Mapping the Early Modern Medicine Trade
This project explores the construction of a bulk, global trade in British medicines during the long eighteenth century that connected South Asia, London, and the American colonies through the consumption of a particular kind of manufactured good. The rise of this trade in medicine is part of the coming of capitalism and the legacy of the early modern scientific and financial revolutions.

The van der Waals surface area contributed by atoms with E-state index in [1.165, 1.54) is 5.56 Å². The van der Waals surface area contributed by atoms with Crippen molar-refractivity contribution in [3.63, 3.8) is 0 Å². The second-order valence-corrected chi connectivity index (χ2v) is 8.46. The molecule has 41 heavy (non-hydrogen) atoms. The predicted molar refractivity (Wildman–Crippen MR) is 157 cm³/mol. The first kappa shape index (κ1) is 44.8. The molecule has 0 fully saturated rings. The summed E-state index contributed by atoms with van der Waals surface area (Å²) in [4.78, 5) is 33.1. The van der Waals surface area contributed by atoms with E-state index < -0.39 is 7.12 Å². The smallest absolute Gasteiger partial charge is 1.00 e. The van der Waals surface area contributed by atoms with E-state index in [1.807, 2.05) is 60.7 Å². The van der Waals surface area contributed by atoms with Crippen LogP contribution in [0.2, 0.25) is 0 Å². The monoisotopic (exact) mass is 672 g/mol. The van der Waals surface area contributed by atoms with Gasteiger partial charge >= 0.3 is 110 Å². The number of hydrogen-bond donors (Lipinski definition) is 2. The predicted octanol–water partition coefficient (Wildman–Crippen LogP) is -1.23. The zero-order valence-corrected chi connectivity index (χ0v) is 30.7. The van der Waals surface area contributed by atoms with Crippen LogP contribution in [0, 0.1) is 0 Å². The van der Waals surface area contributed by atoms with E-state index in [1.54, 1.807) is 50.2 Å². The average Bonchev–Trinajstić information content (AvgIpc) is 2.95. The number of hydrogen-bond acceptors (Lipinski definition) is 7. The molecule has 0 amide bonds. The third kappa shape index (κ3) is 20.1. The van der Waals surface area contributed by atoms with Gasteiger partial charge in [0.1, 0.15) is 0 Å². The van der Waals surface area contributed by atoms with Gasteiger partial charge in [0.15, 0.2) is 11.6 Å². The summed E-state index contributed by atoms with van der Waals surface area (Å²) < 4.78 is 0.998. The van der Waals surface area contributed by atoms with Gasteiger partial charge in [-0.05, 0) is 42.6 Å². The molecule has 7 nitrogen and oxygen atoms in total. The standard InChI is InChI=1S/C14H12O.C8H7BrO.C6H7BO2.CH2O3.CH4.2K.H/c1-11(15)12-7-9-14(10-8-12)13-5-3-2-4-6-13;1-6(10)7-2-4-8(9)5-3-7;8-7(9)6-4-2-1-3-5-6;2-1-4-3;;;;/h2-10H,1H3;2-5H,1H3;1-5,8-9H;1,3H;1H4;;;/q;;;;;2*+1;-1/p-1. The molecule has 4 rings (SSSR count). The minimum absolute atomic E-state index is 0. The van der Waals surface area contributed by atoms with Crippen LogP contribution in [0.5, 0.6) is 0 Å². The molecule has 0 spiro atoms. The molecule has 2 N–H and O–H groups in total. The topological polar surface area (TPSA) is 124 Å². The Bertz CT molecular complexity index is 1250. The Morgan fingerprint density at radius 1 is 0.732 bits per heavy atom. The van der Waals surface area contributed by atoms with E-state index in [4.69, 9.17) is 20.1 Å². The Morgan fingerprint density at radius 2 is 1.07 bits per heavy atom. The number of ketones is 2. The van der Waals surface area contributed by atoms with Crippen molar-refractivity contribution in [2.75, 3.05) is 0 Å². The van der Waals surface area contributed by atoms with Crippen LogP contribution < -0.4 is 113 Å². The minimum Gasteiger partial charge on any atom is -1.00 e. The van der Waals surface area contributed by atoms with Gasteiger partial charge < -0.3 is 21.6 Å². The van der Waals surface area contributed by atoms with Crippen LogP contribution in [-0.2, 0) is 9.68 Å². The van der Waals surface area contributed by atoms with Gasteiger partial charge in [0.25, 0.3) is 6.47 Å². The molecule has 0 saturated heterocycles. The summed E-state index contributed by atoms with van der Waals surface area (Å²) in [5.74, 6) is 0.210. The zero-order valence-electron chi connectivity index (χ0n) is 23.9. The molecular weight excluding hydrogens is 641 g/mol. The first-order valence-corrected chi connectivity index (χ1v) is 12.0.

At the Spatial History Project, we are working to generate an accessible platform for visualizing trends in eighteenth-century medicine exports based on a dataset derived from customs ledgers housed at The National Archives, UK. This part of the project will enable us to compare exports using variables such as time and geography, but also type of agricultural regime (such as that based on enslaved labor). The next phases of the project involve mapping the location of medicine manufacturers in London and analyzing the recipes used by the manufacturers. From a single recipe, for example, we can trace the global origins of a pharmaceutical preparation. This could include aloes from China and Borneo, mercury from Tibet, benzoin from Sumatra and Java, and gamboge from Cambodia and Thailand. In short, we’re looking at both inputs and outputs from the British medicine trade to better understand the maturation and consequences of a global commodity chain.